However, when it comes to printing, it's a totally different story. Contact printing is not fundamentally different from enlarging. You need test strips, contrast adjustments, exposure refinements, dodging, burning, bleaching, etc., etc. It's the rare (very rare!) negative that prints itself at proper proofing time.

    Plan on spending as much time with your contact printing as you would with any other print.

    That said, just like with enlarging, your proper proof can give you information regarding contrast and exposure time for printing. If you've got negatives that are really similar in the proof, you can use the same starting exposure time and contrast as a previous print for your starting point. Who knows, you might just get lucky!

    Best,

    Doremus
    Thanks Doremus. yes you are correct, I was getting mixed up with this Proper proof as I recall watching a video on it by Fred Picker and this is what stuck in my mind for some reason.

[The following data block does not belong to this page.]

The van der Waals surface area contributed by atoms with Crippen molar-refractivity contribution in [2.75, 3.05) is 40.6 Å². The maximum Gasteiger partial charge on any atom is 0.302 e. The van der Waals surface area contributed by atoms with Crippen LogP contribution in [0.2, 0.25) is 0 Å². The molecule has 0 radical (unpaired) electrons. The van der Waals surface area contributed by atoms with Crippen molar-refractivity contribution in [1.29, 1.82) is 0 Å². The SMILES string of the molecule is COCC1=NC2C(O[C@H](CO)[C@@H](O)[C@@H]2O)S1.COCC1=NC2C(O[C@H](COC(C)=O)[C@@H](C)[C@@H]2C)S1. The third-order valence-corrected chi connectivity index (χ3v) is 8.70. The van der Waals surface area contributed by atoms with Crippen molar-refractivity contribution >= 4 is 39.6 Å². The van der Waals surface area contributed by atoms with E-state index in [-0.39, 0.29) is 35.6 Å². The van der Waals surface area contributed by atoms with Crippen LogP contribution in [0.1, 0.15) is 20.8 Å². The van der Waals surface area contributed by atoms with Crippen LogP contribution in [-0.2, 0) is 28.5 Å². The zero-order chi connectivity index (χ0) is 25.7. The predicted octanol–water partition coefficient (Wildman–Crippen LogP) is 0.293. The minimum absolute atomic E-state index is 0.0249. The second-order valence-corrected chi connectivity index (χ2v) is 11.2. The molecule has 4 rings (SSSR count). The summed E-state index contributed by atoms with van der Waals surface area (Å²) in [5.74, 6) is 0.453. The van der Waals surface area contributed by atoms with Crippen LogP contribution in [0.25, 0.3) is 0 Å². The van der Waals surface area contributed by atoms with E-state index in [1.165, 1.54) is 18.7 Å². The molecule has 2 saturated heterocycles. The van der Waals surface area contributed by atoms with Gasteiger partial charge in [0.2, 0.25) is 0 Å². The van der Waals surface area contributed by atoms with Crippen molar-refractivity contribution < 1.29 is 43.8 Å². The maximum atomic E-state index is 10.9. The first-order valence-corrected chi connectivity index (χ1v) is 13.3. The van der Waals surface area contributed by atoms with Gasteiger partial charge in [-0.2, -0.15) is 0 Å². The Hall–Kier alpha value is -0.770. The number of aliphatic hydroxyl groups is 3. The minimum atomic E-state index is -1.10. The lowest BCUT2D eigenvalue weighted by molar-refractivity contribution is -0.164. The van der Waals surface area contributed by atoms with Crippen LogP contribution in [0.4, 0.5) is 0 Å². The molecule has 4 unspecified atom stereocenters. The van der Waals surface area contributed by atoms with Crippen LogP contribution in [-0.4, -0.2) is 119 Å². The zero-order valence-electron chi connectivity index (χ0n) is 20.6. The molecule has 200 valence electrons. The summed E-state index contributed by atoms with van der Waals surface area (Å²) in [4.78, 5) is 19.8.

From now on, I shall treat making a contact print no different to an enlarged print.

    Ian

  6. #6
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    Re: 4 x 5 Contact Printing Question

    Just a little bit lighter than what looks good. Then dry the test strip with a hair dryer or microwave to see what it looks like dry.

    With B&W film, VC papers, graded papers, etc.. negatives don't need to be so perfectly exposed to a high level of print repeatability. Even if one could do that, scenes call for different subjective choices of bright and dark and contrast.

  7. #7

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    Re: 4 x 5 Contact Printing Question

    Quote Originally Posted by jp View Post
    Just a little bit lighter than what looks good. Then dry the test strip with a hair dryer or microwave to see what it looks like dry.

    With B&W film, VC papers, graded papers, etc.. negatives don't need to be so perfectly exposed to a high level of print repeatability. Even if one could do that, scenes call for different subjective choices of bright and dark and contrast.